On October 15, 1822, Lord Byron and Leigh Hunt published a journal that appeared in four issues between 1822 and 1823. Byron's choice of title for this periodical, The Liberal, represents one of the most significant uses of the word as a noun in the English language.(1) Having left England in 1816, however, Byron did not know the English meaning of the word when he chose it for the title for his periodical.(2) Influenced by revolutionary movements in Italy and Spain, Byron defined a liberal as one interested in national sovereignty, not social reform.(3) He may have been encouraged in this definition by Holland House and its publication, El Espagnol (1810-14), which brought the word liberales into the English vocabulary. In any case, Byron's choice of title can only be understood by examining the political and linguistic events that preceded it. Rather than assume the existence of something Peter Thorslev aptly names "Post-Waterloo Liberalism," then, I will move inductively, tracing the shifting significance of the word liberal until it became the signature of the second generation of Romantic writers.(4)
The root of the word liberal (liber) anticipates many of the meanings and connotations that ultimately clustered around its usage in English. In the very root of the word liberal, we have the sense of someone who "acts according to his own will and pleasure, is his own master."(5) His acts are unrestricted, unrestrained, and his political views are frank, open, and bold.
The OED informs us that the word was originally used in English in the sixteenth century to describe men of leisure, "persons of superior social station," whose activities and education were characterized as "liberal." As a social term, it acquired both negative and positive connotations, depending upon how liberal gentlemen alternately used and abused the privileges they enjoyed. On the one hand, the word liberal could refer to a gentleman's generosity; on the other, to his licentiousness. Shakespeare captured both senses of the word in the following simile from Much Ado About Nothing: "Who hath indeed most like a liberall villaine / Confest the vile encounters they have had" (4.1.93).(6)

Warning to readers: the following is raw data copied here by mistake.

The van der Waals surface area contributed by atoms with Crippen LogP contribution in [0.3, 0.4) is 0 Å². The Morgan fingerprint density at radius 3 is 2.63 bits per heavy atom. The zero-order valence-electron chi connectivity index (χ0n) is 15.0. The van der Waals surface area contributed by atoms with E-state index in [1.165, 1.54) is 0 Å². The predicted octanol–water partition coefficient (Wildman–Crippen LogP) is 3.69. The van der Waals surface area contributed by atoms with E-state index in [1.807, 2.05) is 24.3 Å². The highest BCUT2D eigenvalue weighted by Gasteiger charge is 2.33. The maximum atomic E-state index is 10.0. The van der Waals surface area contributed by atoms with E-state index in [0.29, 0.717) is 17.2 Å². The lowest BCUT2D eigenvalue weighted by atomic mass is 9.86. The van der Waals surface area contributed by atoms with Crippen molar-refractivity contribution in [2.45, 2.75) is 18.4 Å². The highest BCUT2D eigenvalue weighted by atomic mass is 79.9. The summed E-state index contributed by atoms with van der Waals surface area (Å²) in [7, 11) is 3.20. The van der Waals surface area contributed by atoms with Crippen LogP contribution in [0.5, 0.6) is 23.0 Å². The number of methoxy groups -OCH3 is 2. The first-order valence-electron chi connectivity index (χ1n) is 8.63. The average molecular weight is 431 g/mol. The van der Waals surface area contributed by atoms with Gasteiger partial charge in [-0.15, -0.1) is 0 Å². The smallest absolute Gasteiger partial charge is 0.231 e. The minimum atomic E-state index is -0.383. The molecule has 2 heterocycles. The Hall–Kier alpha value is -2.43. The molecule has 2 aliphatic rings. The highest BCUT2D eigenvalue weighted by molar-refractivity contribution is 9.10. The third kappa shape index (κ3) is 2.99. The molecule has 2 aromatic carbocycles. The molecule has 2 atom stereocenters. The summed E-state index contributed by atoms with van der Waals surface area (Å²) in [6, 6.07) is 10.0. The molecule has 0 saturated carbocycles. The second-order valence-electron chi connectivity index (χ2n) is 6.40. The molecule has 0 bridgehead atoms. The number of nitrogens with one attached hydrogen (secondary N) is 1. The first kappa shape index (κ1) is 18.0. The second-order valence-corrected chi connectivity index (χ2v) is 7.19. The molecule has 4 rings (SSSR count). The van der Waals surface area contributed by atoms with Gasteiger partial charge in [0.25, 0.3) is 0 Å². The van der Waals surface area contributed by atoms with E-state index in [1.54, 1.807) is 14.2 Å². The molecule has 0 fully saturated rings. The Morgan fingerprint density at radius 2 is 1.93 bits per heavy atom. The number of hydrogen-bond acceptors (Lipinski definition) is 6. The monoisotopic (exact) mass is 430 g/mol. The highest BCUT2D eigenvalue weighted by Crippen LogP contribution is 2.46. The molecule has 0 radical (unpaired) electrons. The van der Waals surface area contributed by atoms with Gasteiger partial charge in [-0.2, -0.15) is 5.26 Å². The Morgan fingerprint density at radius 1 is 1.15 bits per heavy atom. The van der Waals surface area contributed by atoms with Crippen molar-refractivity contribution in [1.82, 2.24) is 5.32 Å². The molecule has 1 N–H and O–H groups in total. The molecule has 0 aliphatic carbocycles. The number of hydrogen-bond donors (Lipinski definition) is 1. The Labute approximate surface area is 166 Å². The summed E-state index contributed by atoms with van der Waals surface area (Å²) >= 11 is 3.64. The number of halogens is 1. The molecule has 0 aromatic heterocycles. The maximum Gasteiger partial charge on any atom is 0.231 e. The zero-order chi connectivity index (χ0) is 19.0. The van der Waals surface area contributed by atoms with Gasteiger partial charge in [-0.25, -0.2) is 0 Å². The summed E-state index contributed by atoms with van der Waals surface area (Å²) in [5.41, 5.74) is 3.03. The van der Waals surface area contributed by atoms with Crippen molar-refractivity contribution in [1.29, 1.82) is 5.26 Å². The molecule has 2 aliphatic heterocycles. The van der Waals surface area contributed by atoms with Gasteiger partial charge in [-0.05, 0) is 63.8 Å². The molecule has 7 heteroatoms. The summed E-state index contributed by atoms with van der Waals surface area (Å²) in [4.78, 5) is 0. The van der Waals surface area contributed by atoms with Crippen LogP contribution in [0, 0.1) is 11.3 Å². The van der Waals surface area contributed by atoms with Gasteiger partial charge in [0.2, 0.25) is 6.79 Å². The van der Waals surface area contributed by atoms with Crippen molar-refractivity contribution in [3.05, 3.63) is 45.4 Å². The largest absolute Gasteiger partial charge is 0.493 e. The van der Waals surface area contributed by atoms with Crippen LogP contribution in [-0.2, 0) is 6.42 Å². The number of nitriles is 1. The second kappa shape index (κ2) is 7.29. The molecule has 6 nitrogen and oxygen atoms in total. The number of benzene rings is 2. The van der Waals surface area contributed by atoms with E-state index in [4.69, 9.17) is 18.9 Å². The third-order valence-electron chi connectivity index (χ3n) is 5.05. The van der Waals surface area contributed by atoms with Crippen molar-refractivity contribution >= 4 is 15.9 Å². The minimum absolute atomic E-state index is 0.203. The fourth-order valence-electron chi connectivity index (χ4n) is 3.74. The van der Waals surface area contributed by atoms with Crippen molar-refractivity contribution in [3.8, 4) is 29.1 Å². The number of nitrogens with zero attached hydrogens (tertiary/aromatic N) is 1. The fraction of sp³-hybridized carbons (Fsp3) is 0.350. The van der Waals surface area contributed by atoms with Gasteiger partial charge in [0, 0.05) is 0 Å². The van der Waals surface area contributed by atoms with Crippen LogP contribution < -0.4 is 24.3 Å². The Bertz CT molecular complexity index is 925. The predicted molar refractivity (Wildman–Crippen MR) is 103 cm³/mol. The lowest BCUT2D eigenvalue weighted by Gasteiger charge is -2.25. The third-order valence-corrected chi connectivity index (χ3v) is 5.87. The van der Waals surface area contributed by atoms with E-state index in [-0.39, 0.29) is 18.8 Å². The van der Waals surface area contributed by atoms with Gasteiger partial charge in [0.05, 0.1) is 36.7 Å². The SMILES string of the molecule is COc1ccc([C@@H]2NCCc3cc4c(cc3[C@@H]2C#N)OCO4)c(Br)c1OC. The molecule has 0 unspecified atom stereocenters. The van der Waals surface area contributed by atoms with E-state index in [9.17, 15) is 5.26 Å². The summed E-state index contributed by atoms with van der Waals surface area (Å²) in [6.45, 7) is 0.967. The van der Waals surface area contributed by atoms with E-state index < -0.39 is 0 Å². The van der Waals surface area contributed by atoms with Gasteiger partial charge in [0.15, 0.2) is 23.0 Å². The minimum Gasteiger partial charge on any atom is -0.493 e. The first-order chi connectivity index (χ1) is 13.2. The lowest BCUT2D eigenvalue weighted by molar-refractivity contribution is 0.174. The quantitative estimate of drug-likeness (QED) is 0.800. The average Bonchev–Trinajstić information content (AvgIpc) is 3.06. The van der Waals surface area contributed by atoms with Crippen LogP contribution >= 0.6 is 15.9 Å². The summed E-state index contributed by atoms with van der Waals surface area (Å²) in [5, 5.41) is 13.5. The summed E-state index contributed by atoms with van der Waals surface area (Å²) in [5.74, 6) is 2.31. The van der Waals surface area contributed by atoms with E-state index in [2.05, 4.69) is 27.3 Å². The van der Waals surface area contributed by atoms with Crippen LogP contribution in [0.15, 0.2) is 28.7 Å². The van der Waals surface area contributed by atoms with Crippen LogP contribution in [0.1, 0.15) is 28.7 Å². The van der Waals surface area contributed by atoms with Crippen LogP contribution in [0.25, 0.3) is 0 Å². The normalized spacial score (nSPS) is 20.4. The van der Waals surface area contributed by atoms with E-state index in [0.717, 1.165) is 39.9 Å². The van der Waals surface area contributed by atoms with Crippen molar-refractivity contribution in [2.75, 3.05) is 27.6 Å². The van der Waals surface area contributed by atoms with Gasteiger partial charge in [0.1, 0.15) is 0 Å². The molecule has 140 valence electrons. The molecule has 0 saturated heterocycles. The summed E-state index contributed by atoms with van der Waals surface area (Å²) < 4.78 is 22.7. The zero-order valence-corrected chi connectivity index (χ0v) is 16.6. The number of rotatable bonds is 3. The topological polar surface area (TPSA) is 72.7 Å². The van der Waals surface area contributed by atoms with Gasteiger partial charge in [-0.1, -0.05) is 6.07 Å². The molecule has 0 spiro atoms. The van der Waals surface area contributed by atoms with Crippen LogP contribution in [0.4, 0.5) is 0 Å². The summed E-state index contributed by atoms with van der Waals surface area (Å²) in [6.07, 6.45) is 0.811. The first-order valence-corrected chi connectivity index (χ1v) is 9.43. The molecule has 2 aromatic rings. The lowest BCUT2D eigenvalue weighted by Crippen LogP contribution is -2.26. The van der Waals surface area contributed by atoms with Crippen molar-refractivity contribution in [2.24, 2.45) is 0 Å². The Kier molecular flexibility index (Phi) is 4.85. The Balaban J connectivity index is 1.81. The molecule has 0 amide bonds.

Byron's life, as documented in his poetry and correspondence, offers a helpful vista from which to survey the subtle transformation of the adjective into a noun. Surprisingly, the word liberal only appears in Byron's poetry on ten occasions;(7) it does so, however, with a significant shift. Before 1818, Byron used the word as an adjective for generous in Childish Recollections ("Candid and liberal, with a heart of steel," 271), Hints from Horace ("Longman's liberal aid," 547), The Waltz ("Liberal of feet," 114), Age of Bronze ("liberal thaw," 440), and Manfred ("liberal air" 1.311); after this date, he began to use the word in a political sense. We hear that Marino Faliero's "mind is liberal" (2.687)(8) and his reluctant but nevertheless revolutionary decision to overthrow his aristocratic peers gives the word a distinctly political connotation: aristocratic, republican, liberty-loving. In Don Juan, the word is used in an exclusively political sense ("This is a liberal age, and thoughts are free" [4.7, 54]; "O'er congress, whether royalist or liberal" [12.5, 34]; "Thou, and the truly liberal Lafitte" [12.6, 41]), except for the reference to Adeline who is described as "liberal by nature" [15.42, 4141).(9)
Byron's prose illustrates a similar shift in the poet's use of the word liberal. Before 1818, Byron followed English usage in applying the term to describe an aristocratic sense of comportment. That same year, however, he used the word liberal as a noun for the first time in his suppressed preface to Don juan (1818), referring to the Spanish "Liberals." He repeated the usage in a letter to Hobhouse (Sept. 22, 1820; 7:235), this time referring to the Carbonari or "Liberals." By 1821, Byron was storing arms for this Italian group bent on driving the Austrians from Italy. …